2007 and 2008 saw the emergence of Turkey and Russia as the key target destinations for retailers expanding internationally, according to new retail research from real estate advisor Jones Lang LaSalle.
Turkey accounted for 11.3% of the total cross border movements, whilst 10.6% of retailers entered Russia. Central and Eastern Europe dominated the ranking of most popular locations, accounting for the top five destinations. The UK was ranked at number seven and attracted 6.6% of international retailer movements.
Neville Moss, Head of European Retail Research at Jones Lang LaSalle commented: "Although the current economic slowdown has impacted upon demand, retailers are still showing an interest to enter Central & Eastern Europe, although many are now only considering franchise partners to minimize risk."
Looking ahead, James Dolphin, Head of pan-European Retail Agency at Jones Lang LaSalle said: "2009 is set to be a year of opportunity. Deals are likely to be very favorable for tenants even in prime locations, with the best lease terms available for the best brands with strong covenants. Although retailers' confidence remains reasonably strong in the Central European markets, they will now be more selective in terms of prime high streets and projects in those countries with large development pipelines, prioritizing quality in terms of location, concept and tenant mix. Western and Southern Europe will become more attractive to North American brands in 2009 and we forecast a range of retailers such as Forever 21, Anthropologie, Hollister and Crate & Barrel to take advantage of the favorable deals that will be available."
In Turkey, some 1 million m² of shopping centre space has opened between January 2007 and December 2008, helping fuel the rise in international retailer demand. Global retailers such as Gap, Muji and Banana Republic all made the move into Turkey during 2007/2008, as did luxury brands such as Calvin Klein, Chanel and YSL (although several of these were as concessions in Department stores).
Romania now has the largest spectrum of brands in Central Europe and has attracted active retailers such as Peek & Cloppenburg, Karen Millen, Reserved and Hervis. Expansion via both direct and franchise routes are increasingly common, with Poland, Romania and Russia in particular seeing a notable increase in franchise businesses. In Western Europe, Westfield London accounted for almost half of new entrants to the UK retail market, with Ugg (Australia), Hue (USA) and David Mayer (France) seizing the opportunity for representation in the capital without paying the high rents of the West End.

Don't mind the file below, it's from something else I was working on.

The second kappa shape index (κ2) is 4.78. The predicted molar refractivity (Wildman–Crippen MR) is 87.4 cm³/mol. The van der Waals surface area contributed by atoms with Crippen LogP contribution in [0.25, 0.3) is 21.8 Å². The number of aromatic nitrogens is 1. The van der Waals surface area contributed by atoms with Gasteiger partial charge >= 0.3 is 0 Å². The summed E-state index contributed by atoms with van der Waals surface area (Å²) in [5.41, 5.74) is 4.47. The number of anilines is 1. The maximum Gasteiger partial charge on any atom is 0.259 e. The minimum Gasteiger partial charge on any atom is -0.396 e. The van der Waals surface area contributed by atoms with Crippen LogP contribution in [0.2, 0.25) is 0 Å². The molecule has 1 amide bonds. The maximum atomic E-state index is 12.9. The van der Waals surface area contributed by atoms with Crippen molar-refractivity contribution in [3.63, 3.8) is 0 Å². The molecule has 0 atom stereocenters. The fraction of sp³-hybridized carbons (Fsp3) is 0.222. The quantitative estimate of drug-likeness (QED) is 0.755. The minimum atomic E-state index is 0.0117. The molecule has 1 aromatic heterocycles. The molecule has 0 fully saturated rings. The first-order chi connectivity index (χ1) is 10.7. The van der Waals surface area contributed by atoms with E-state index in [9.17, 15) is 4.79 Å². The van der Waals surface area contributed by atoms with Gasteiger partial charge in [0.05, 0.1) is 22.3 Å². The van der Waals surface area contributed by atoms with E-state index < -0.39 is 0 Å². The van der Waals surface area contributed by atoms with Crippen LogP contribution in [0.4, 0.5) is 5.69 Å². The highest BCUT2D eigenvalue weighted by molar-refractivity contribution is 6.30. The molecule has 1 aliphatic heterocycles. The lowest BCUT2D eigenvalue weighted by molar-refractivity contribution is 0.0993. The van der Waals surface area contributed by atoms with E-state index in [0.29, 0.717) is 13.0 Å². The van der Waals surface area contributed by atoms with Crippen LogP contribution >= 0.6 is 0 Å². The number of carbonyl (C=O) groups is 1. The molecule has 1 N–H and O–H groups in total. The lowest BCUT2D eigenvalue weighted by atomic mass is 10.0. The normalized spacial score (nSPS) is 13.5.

In Southern Europe, Portugal remains an important target for international retailers, offering good rental values and a modern shopping centre stock. Due to a lower exposure to the credit crisis and a limited supply of home-grown retail, the Belgian market is a high priority for retailers looking to move cross border.
In recent years, the USA has been the dominant origin of cross border retailers, though in 2007 and 2008 Italy headed the list with 16.6% of all movements originating here. The USA has dropped to second with 14.2%, followed by the UK at 13.3%. France also featured highly with 11.7% of all cross border movements originating there, whilst domestic retailers in Sweden and the Netherlands tend to look abroad, often to larger nearby countries given the small size of the home markets.